When grandparents and parents of developed countries begin to lose lucidity, families put them in nursing homes and hope for modern medicine to ease their lives. The circumstances are different in the developing world, where dementia cases are on the rise and there is an increasing need to address the problem.

Dementia affects 44.4 million people in the world, two-thirds of whom are living in the developing world. This spread can largely be accounted for by the slow transition these countries are making toward increased economic stability. Diets high in animal fat have been noted as a cause of dementia, and as countries are developing, their diets have begun to incorporate more Western traditions. With this change in diet, dementia is reaching even more people.

Tobacco use has also been linked to dementia, and during the transition period in developing countries, tobacco companies have begun to target these regions of the world to expand their market. To add insult to injury, these areas are typically less educated about the risks of smoking and are therefore much more susceptible to smoke.

Low rates of education are also having a troubling effect on the rates of dementia in the developing world. Illiteracy and low educational achievement are two risk factors linked to dementia, and in impoverished areas around the globe, education is one area that is lacking. Often children forgo school completely to help support their families, or else they are not provided with the encouragement and support needed to succeed in school. Either case leaves them less educated and potentially more likely to develop dementia later in life.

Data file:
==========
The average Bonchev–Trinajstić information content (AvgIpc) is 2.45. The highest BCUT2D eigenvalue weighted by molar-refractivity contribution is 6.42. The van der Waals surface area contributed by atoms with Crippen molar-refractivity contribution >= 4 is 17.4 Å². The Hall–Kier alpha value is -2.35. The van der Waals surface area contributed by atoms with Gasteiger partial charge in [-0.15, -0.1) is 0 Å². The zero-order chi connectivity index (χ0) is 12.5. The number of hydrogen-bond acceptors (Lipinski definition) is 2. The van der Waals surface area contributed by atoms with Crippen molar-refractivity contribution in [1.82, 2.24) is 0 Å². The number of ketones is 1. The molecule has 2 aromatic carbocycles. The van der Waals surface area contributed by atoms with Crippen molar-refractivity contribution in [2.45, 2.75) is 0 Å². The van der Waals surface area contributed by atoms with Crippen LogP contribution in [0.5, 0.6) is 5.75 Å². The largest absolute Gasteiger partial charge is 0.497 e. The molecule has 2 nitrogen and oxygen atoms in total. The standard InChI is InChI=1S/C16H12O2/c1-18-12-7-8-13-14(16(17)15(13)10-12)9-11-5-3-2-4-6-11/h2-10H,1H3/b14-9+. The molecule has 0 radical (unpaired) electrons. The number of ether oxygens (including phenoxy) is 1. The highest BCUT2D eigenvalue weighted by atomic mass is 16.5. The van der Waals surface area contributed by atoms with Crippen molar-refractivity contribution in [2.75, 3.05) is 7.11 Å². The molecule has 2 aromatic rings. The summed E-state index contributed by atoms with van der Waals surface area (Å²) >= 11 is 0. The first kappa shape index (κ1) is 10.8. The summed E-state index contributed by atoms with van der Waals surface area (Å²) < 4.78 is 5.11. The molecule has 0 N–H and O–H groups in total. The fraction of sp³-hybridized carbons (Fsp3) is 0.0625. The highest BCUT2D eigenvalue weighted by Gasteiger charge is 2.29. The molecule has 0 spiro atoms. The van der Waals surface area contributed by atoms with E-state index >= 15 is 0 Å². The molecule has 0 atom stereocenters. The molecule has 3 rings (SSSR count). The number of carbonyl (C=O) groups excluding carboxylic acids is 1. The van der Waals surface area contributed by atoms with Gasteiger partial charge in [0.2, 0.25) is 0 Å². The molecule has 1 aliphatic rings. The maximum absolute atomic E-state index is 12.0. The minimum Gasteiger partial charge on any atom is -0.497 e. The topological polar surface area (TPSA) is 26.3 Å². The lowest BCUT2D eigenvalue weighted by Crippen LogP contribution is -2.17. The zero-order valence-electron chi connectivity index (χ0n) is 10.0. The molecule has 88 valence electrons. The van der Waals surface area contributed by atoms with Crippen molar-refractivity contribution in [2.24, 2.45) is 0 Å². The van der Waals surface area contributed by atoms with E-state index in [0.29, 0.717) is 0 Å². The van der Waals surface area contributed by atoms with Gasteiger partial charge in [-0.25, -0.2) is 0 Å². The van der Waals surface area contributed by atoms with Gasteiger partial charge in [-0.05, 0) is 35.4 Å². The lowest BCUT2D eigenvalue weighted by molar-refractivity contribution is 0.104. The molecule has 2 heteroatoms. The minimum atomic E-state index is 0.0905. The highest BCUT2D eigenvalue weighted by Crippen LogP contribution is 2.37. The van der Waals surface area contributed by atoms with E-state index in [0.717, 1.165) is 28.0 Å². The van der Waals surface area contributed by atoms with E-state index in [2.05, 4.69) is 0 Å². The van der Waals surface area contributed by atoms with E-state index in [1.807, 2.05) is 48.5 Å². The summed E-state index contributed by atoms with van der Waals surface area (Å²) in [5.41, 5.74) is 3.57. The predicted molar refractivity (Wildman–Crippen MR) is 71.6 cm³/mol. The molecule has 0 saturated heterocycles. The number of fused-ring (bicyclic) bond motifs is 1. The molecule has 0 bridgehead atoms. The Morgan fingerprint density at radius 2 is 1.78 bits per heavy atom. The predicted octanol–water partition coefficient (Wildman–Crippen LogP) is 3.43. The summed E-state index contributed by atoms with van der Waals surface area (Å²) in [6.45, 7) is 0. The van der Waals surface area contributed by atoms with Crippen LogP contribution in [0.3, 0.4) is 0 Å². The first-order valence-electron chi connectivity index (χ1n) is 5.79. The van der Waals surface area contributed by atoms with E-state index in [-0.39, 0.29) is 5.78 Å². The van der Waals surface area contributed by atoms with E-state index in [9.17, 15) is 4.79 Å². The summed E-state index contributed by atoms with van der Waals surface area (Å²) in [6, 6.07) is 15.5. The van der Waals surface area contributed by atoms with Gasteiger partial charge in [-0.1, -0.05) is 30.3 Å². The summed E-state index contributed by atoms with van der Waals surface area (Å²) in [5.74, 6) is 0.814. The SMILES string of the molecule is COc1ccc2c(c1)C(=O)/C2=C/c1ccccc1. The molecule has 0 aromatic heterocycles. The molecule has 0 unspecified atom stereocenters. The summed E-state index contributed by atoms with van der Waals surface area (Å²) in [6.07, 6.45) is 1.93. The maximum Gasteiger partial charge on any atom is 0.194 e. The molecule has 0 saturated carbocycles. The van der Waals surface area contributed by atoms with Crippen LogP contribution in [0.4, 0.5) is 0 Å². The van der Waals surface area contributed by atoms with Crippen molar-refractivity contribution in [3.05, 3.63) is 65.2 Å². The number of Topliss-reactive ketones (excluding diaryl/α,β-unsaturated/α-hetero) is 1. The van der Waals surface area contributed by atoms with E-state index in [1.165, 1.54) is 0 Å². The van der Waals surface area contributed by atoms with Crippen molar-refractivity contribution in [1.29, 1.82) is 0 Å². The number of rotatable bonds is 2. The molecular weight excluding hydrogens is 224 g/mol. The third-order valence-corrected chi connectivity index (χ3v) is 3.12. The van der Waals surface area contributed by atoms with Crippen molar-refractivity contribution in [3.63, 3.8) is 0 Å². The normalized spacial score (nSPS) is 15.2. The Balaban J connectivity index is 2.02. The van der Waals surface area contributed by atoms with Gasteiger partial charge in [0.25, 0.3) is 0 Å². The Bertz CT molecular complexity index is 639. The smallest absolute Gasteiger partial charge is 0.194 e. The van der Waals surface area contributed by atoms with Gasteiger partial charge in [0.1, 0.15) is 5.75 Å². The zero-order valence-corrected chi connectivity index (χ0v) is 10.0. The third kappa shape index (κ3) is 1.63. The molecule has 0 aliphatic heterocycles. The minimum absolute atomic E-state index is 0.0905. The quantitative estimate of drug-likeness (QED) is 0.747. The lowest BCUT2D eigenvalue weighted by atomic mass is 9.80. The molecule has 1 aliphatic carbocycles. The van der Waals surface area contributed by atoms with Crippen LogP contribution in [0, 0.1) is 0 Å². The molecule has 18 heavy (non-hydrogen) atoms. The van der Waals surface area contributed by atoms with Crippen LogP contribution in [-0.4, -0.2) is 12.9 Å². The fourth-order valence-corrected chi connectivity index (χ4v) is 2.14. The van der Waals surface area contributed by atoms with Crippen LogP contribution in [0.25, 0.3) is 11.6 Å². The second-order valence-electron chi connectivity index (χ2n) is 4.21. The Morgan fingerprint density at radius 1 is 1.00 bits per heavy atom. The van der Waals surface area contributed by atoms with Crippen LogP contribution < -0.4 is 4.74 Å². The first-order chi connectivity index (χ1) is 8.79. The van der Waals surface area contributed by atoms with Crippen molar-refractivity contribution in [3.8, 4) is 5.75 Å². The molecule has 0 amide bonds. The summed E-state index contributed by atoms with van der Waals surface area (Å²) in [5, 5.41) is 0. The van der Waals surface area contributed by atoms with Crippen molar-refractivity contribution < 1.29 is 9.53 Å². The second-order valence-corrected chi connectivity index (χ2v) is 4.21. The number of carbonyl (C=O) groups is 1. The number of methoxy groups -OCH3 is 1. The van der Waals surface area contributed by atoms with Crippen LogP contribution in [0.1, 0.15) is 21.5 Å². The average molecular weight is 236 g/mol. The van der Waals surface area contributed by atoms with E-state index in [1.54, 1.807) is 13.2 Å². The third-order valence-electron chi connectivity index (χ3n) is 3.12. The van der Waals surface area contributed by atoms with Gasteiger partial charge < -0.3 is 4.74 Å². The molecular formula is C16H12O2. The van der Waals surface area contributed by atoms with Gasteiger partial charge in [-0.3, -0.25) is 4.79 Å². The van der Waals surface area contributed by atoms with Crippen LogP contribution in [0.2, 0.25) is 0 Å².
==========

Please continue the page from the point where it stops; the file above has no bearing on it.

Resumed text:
Although increased life expectancy is a positive change for developing countries, it also leaves them more exposed to the risk of dementia. Denis Evans, who works at Rush University in Chicago, explains that, “Age is the biggest known driver of dementia.” With populations living longer, they begin to experience the ailments of old age. Because this transition toward longer life spans is relatively recent for many countries, they are currently ill equipped to deal with new medical concerns. Thus, they have begun an expensive game of catch-up.

As studies continue and the developing world gains exposure to the signs and symptoms of dementia, prevalence may not decline but the cases will be easier to handle. Increasing education in general, and more specifically to the risks of smoking and the benefits of a balanced diet, could also potentially lower the rates of dementia. We look hopefully to a brighter future where these countries will be able to address dementia and drastically improve lives.

– Magdalen Mae Wagner

Sources: Alzheimer’s Disease International, Physician’s Committee, NCBI, Alzforum